NTT IndyCar Series driver and California native Colton Herta has been right at home in Texas.
Two of the most impressive performances from his 2019 rookie season came in the Lone Star State. In March, he became the youngest race winner in Indy-car history at Circuit of the Americas in Austin.
Then, a few months later at Texas Motor Speedway in Fort Worth, he made jaws drop with exceptional passes before a late battle with Scott Dixon ended with both in the wall.
That earned him a lecture from the five-time series champion. But you can argue it was the point where Herta became the fearless face of IndyCar’s thriving youth movement.
As the 2020 season begins Saturday night at TMS, he’s now a full-fledged member of the Andretti Autosport family. He’ll have all the resources he needs to improve in his second year.
But like everybody else, he’ll be knocking the rust off after an extended shutdown because of the novel coronavirus (COVID-19) pandemic.
Doing so at TMS isn’t exactly easing into it.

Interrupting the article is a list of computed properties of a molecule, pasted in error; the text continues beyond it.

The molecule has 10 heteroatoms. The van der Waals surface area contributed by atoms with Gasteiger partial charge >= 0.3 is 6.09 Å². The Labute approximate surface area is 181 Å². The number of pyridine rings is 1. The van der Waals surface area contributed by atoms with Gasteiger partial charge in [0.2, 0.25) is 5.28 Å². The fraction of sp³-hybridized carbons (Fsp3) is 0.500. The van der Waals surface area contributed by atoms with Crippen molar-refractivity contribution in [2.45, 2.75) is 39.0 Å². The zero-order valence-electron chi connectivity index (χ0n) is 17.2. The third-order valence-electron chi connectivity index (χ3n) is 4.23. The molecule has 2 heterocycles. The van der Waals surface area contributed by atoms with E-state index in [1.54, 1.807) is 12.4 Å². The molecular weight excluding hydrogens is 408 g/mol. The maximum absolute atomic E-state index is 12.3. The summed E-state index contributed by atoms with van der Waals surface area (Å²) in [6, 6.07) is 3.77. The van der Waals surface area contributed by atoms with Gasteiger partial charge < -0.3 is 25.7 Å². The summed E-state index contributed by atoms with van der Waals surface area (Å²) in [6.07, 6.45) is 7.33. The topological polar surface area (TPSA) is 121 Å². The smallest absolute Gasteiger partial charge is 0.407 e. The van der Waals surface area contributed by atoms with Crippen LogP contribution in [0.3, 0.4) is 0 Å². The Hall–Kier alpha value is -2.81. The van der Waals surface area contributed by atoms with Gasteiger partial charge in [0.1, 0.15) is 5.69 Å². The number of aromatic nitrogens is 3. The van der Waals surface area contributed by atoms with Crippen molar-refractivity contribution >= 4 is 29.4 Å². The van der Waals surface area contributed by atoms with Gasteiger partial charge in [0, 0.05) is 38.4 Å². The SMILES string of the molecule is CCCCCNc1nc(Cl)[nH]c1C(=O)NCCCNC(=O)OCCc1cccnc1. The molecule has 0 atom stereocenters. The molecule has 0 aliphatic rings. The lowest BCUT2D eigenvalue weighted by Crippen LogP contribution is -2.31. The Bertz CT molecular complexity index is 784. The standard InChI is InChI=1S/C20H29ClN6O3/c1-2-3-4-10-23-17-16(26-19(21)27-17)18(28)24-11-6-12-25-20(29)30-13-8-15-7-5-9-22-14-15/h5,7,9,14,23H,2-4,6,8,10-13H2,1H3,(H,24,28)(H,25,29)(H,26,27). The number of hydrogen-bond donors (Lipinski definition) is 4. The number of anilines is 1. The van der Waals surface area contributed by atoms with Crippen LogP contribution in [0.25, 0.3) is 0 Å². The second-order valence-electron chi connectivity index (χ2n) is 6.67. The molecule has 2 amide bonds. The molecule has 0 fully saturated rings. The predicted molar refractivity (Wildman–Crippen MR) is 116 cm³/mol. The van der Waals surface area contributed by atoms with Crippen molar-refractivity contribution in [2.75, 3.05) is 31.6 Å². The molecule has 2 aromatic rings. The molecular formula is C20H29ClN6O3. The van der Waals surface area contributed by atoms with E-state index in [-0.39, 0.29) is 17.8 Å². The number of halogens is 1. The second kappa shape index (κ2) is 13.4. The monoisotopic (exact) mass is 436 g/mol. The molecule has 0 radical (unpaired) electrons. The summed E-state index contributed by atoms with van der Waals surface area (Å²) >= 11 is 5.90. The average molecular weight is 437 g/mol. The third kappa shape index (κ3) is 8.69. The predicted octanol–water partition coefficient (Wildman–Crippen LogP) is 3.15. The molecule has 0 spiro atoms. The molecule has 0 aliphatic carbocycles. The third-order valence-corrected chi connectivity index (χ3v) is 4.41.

“I think [Texas] is a very tough place to start,” Herta said during an IndyCar ZOOM teleconference on Wednesday. “Obviously, going from 0 miles an hour for a very long time to 220 [miles per hour] is very difficult.
“But with that being said, I think it’s going to be more about getting all the unknowns out. They covered kind of the COP [center of pressure], the aerodynamics of the car, the weight distribution that the Aeroscreen changes.
“I think it’s actually going to be a very interesting race. I think with these 35-lap stints, it can open for more rubber going down on the track and can open up a second lane possibly and make the track grippier, so we can follow closer and hopefully get more passing in.”
Herta’s shown he’s got the guts to make those passes. Now, he needs to see the checkered flag more often. The run-in with Dixon last June at Texas led to one of his seven DNFs in 2019.
It’s also worth noting that four of those seven DNFs came on ovals, where he admits he’s still “learning a little bit.”
But under the Andretti banner, he’s confident he can shore things up.
“We have good data there,” Herta said. “I think we’ve improved the cars over the off-season in places like Gateway and Iowa, where I think we struggled last year compared to Ganassi and Penske.
“Just taking everything that we learned last year – not from the car but from the driving itself and really just the race prep for me – I think I’ll be very well prepared going into this year on all the ovals.”
In this shortened season where results will have more impact, it could be the difference in Herta fulfilling his stated goal for Year 2 after winning last year’s finale at Laguna Seca: A championship run.